If Hulk, when announced, seemed the unlikeliest of projects, it is perhaps because Ang Lee’s reputation as a director characterizes him as something of a Bruce Banner, in a world where many of his colleagues might be likened, if not to General Ross, then to the Hulk’s most amusing superfoe, that high-domed petulant megalomaniac The Leader. Violence in Lee’s films has a way of being diffused, slowed down, as if destructive force could be averted or transformed if stared at with sufficiently calm attentiveness. In Crouching Tiger, Hidden Dragon, the bloodshed and bone-cracking martial arts films to which it pays homage is transmuted into a hypnotically alluring, almost disembodied battle of forms, where death seems more translation than destruction skirmishes. The Civil War skirmishes and guerrilla raids of the underrated Ride with the Devil acquired a suspended, wraith-like beauty in Lee’s gaze, as if his renegades could establish a buffer between death and themselves by sheer force of feeling. The freak electrocution death at the end of The Ice Storm retroactively galvanizes the whole film by manifesting so abruptly and decisively a destructive potential that has been muffled by layers of social evasion and deflection. Lee has been at home—whether in The Wedding Banquet or Sense and Sensibility—with those who will go to extraordinary lengths to prevent a harmonious social fabric from being ripped apart by unscheduled emotions.

Was Hulk a way for Lee to confront the clobbering or convulsive immediacy that his other films have in one way or another kept at bay? If so, the upshot can perhaps be regarded as a deliberate surface that measures the gathering of tension in his earlier films. This time around the apprehension of leakage, of spilling over, is underlined from the start with images of molecular swirl and animal experimentation. The instability lurking at the core of form itself nudges threateningly on every level, starting from the building blocks of organisms. A maimed starfish, an exploding frog: the Berkeley Nuclear Biotechnology Institute appears to be a digitalized theater of cruelty where the elements of life are punished into metamorphosis.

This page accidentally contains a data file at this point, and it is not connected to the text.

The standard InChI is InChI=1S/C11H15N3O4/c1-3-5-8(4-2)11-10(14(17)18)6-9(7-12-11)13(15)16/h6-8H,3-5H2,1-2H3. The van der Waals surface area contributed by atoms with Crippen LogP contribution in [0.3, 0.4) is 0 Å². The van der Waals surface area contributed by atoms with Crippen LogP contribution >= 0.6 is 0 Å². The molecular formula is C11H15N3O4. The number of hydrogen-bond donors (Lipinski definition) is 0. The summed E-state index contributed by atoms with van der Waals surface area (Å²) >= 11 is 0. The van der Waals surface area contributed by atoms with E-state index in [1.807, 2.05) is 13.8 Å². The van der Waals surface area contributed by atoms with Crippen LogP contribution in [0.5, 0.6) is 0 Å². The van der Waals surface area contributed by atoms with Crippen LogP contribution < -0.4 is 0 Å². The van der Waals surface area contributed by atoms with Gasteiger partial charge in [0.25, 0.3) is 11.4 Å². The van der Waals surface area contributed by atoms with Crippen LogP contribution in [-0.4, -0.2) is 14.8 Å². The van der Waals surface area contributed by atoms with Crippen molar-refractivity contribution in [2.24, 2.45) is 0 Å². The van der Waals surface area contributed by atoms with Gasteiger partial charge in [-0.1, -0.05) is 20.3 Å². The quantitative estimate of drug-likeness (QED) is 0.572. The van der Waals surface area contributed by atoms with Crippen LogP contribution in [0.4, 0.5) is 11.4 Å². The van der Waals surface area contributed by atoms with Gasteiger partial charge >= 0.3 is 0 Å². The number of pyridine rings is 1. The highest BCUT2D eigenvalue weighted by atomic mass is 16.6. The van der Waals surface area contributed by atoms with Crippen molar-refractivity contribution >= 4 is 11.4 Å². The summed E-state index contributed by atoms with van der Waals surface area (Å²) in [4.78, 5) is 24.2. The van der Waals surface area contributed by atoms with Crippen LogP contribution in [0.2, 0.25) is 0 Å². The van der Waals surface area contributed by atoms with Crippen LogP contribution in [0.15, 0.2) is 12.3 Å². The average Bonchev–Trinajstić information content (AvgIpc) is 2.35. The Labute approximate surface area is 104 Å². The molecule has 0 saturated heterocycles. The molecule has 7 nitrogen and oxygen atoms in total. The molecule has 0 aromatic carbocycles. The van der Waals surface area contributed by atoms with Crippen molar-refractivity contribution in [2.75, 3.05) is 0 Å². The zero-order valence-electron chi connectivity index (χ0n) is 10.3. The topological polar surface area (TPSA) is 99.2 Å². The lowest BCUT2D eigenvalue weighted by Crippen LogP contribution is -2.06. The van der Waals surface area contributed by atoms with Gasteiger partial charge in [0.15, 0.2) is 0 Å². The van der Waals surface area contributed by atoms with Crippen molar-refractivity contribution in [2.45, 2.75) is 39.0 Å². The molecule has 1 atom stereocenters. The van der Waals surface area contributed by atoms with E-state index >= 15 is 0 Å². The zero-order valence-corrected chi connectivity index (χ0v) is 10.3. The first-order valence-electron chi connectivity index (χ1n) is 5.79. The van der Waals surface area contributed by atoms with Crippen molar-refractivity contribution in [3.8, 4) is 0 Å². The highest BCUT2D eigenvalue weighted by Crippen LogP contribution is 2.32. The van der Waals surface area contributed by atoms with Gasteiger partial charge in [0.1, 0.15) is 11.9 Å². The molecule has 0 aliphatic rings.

This descent into a chaos of morphology is mimicked by a barrage of computerized morphing. The screens that split and flip and overlap, as if to replicate the effect of a comic book page where all the frames occupy the field of vision simultaneously, altogether lack the Pop Art giddiness of Marvel Comics in their heyday. The effect is more of the unease that might result from having too many surveillance monitors running and never enough time to track what they’re revealing. The laboratory where Bruce Banner and his colleagues work at genetic engineering merges with the image-making process of which the film is both product and witness. Hulk suggests a residual discomfort with its own means; the image seems almost under attack, beset by a thousand tiny agents of fragmentation. We are far indeed from the liquefied spaciousness and cloudy ballets of Crouching Tiger. Here there is hardly time to focus on a composition before it is being messed with, intruded on, revised, subdivided.

You can read the entire article in the July/August 2003 issue.